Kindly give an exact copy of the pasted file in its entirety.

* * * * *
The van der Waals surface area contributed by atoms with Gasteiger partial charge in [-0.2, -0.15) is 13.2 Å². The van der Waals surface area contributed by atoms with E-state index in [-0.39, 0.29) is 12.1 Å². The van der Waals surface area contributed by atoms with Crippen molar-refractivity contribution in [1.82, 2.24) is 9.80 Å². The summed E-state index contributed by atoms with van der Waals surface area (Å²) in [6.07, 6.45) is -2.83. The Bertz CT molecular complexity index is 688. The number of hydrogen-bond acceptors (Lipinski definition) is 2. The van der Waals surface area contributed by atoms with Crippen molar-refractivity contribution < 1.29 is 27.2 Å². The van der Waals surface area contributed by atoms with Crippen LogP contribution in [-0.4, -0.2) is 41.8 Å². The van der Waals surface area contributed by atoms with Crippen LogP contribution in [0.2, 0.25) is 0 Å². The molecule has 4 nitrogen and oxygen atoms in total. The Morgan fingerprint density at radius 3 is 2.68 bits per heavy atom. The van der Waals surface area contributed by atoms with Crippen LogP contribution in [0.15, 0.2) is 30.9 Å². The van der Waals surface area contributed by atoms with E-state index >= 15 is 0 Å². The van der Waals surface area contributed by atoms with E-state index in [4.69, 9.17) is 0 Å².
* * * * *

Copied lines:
The van der Waals surface area contributed by atoms with Gasteiger partial charge in [-0.2, -0.15) is 13.2 Å². The van der Waals surface area contributed by atoms with E-state index in [-0.39, 0.29) is 12.1 Å². The van der Waals surface area contributed by atoms with Crippen molar-refractivity contribution in [1.82, 2.24) is 9.80 Å². The summed E-state index contributed by atoms with van der Waals surface area (Å²) in [6.07, 6.45) is -2.83. The Bertz CT molecular complexity index is 688. The number of hydrogen-bond acceptors (Lipinski definition) is 2. The van der Waals surface area contributed by atoms with Crippen molar-refractivity contribution < 1.29 is 27.2 Å². The van der Waals surface area contributed by atoms with Crippen LogP contribution in [-0.4, -0.2) is 41.8 Å². The van der Waals surface area contributed by atoms with Crippen LogP contribution in [0.2, 0.25) is 0 Å². The molecule has 4 nitrogen and oxygen atoms in total. The Morgan fingerprint density at radius 3 is 2.68 bits per heavy atom. The van der Waals surface area contributed by atoms with Crippen LogP contribution in [0.15, 0.2) is 30.9 Å². The van der Waals surface area contributed by atoms with E-state index >= 15 is 0 Å². The van der Waals surface area contributed by atoms with E-state index in [4.69, 9.17) is 0 Å².